TORONTO — Ontario needs to quickly and aggressively build more homes to address the province’s housing crisis, by increasing density, and limiting consultations and appeals, expert advisers said Tuesday.

A housing affordability task force convened last year by the provincial government released a report with 55 recommendations aimed at allowing more people in Ontario to find and afford a home — including a goal of building 1.5 million homes in 10 years.

House prices in Ontario have nearly tripled in the last 10 years, far outpacing income growth, the report said, but the province is 1.2 million homes — both rental and owned — short of the G7 average. Businesses and public services are having trouble recruiting and retaining workers because of a scarcity of nearby housing, which is harming the economy, while long commutes are contributing to air pollution, the report said.

For too long the province has focused on ways to “cool” the market, but that will not fill the housing need, the report said.

“More supply is key,” the task force members wrote in their report. 

“Building more homes will reduce the competition for our scarce supply of homes and will give Ontarians more housing choices. It will improve housing affordability across the board.” 

Municipal Affairs and Housing Minister Steve Clark said he’s confident he can enact some of the solutions through legislation or regulation or both before the spring election.

“It’s a very complex problem. There’s not a silver bullet,” he said in an interview. 

“We’re going to have to do a variety of measures, small and then some bold as well, to get us closer to that number (of 1.5 million). So I’m quite pleased with the feedback we’ve received. And now I’m focused…How are we going to get this implemented? How are we going to build these homes faster?”

When the task force was proposed in November, critics dismissed the move as meaningless, saying advocates and experts have long proposed solutions to the housing crisis. The task force’s report Tuesday said it was able to work under such a tight timeline “because, in almost all cases, viewpoints and feasible solutions are well known.”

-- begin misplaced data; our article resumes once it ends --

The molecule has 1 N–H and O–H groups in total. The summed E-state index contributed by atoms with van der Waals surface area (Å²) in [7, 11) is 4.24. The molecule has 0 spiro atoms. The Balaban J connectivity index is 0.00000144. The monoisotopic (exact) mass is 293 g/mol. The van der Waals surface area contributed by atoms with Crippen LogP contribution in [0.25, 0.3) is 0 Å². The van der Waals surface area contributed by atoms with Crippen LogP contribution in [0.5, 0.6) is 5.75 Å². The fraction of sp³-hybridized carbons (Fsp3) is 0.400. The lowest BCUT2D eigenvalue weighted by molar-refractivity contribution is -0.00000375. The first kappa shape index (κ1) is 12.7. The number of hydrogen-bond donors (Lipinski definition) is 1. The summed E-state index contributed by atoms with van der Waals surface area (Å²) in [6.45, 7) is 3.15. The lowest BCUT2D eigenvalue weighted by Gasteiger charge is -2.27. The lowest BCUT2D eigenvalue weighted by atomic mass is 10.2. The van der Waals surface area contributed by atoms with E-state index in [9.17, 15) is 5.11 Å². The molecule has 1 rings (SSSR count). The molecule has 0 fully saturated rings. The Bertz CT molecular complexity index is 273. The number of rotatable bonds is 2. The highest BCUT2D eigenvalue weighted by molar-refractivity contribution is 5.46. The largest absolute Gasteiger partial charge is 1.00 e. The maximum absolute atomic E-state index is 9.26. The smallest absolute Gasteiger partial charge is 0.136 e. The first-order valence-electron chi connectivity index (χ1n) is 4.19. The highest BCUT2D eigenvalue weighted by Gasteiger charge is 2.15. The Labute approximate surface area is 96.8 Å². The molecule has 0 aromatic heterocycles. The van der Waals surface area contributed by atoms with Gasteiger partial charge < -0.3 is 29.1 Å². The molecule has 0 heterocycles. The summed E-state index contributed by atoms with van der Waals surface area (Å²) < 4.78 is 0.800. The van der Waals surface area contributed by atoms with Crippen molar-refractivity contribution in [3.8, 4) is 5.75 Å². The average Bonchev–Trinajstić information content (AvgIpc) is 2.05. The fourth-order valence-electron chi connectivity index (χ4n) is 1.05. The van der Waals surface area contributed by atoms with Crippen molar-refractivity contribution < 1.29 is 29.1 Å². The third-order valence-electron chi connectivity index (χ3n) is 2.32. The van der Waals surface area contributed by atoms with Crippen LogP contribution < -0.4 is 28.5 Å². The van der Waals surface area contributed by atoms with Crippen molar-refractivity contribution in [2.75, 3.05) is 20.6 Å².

Clark said it was an important opportunity for the government to get “forward-thinking ideas and some bold recommendations on the table.”

“Some groups might argue that an individual recommendation’s been in the public realm for a while, but given the magnitude of the fact that demand has outpaced supply so much, we felt that we needed to have a task force not that sat and met for years and years and years, but went in, looked at the problem, and gave us a recommendation very quickly.” 

Many of the recommendations suggest ways to limit how development can be stifled by NIMBYism (not in my backyard) — the objection to development in one’s neighbourhood — which the task force describes as a “major obstacle” to building more homes, and disproportionately impacts young people of colour and marginalized people.

“Neighbourhood pushback drags out the approval process, pushes up costs and discourages investment in housing. It also keeps out new residents,” the task force said.